Ineffective communication is one of “the most common attributable causes of sentinel events,” according to an article in the Journal of Patient Safety. Given these stark consequences, the ability to convey medical information accurately, clearly and succinctly is a key skill all clinicians in training should strive to master.
In modern clinical practice, doctors share medical information primarily via oral presentations and written progress notes, which include histories, physicals and SOAP notes. SOAP—or subjective, objective, assessment and plan—notes allow clinicians to document continuing patient encounters in a structured way.
Exactly what is a SOAP note? Here’s an overview of how to write progress notes.
Begin your SOAP note by documenting the information you collect directly from your patient; avoid injecting your own assessments and interpretations. Include the following:
1. The patient’s chief complaint. This is what brought the patient to the hospital or clinic, in their own words.
2. The history of the patient’s present illness, as reported by the patient. To standardize your reporting across notes, include information using the acronym OPQRST:
- The onset of the patient’s symptoms.
- Any palliating or provoking factors.
- The quality of the patient’s symptoms.
- The region of the body affected and (if the symptom is pain) if there is any radiation.
- The severity of the patient’s symptoms and whether or not there are any other associated symptoms.
- The time course of the patient’s symptoms.
3. Pertinent medical history, including the patient’s:
- Past medical and surgical history.
- Family history.
- Social history.
4. A current list of the patient’s medications, including the doses and frequency of administration.
The objective section of your SOAP note should, unsurprisingly, comprise objective information you collect from the patient encounter.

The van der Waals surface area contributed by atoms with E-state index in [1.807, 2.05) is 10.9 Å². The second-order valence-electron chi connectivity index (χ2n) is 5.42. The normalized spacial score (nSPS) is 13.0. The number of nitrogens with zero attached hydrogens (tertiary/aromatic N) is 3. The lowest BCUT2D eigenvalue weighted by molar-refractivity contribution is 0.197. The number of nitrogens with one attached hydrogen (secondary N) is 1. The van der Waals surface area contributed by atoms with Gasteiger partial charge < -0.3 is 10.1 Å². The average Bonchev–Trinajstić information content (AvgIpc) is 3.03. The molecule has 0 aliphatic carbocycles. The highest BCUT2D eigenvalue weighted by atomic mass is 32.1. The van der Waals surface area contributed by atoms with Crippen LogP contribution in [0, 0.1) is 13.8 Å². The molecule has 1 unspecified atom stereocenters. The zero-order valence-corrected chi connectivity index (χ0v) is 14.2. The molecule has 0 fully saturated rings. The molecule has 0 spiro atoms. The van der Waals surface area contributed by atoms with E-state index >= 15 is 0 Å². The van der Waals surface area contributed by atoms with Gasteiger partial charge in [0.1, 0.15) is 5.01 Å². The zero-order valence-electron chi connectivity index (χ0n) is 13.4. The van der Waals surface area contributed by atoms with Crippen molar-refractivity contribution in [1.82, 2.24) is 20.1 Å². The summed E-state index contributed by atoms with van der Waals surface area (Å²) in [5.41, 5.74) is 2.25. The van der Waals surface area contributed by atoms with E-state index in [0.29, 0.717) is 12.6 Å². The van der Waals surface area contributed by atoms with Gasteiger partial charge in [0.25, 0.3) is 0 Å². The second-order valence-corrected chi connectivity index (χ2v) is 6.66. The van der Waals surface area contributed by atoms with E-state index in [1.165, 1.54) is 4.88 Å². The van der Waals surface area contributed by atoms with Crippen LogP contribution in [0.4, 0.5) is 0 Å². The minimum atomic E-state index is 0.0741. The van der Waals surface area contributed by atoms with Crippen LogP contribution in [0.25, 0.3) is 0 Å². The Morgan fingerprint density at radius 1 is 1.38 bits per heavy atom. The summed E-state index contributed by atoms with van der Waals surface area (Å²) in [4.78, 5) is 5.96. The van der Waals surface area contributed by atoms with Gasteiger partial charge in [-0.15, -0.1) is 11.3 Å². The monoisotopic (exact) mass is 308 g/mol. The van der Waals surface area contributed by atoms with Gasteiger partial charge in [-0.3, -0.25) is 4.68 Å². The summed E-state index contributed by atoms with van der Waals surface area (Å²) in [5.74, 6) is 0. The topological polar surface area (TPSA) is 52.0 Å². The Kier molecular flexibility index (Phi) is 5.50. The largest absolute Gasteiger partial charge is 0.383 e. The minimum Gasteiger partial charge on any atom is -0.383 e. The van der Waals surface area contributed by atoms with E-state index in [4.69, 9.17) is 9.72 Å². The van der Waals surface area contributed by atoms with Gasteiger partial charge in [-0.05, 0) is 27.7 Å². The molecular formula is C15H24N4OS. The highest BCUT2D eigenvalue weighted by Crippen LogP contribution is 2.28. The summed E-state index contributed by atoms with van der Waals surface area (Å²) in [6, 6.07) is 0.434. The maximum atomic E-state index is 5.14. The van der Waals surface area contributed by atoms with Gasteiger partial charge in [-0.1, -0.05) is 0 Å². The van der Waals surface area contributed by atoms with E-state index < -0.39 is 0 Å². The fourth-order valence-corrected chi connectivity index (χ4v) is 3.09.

1. Start with the patient’s vital signs. Be sure to record the patient’s temperature, heart rate, blood pressure, respiratory rate and oxygen saturation.
2. Transition to your physical exam. Begin with a general impression of the patient, followed by the results of your head, ears, eyes, nose and throat; respiratory; cardiac; abdominal; extremity; and neurological exams. Additionally, include the results of any other relevant exams you’ve performed.
3. Report the results of any other diagnostics that have been performed, such as:
- Laboratory tests, including basic metabolic panels, complete blood counts and liver function tests.
- Imaging, including X-rays, computed tomography scans and ultrasounds.
- Any other relevant diagnostic information, including electrocardiograms.
After you’ve completed the subjective and objective sections of your note, report your assessment.
1. Craft a one- to two-sentence summary that includes the patient’s age, relevant medical history, major diagnosis and clinical stability. For example: “Ms. K is an 85-year-old woman with a past medical history of multiple urinary tract infections who presented to the emergency room with dysuria, fatigue and a fever secondary to a new urinary tract infection. She is now clinically stable and has transitioned from intravenous to oral antibiotics.” If the patient has multiple major diagnoses, these should all be mentioned in your summary statement.
2. If your patient is experiencing any new symptoms, be sure to include a differential diagnosis as well. Aim to include at least two or three possible diagnoses.
Complete your SOAP note with your plan.
1. Create a list of all of the patient’s medical problems. Your problem list should be ordered by acuity.
2. Propose a plan to manage each problem you’ve identified. For example, if you’re in the midst of treating a bacterial infection, indicate that you plan to continue antibiotics.
3. If you’re taking care of an inpatient, be sure also to note their deep vein thrombosis prophylaxis, code status and disposition.
As with any skill, practice makes perfect. Try to view SOAP notes as learning opportunities, and with enough effort and time, you’ll become proficient in drafting these vital medical communications.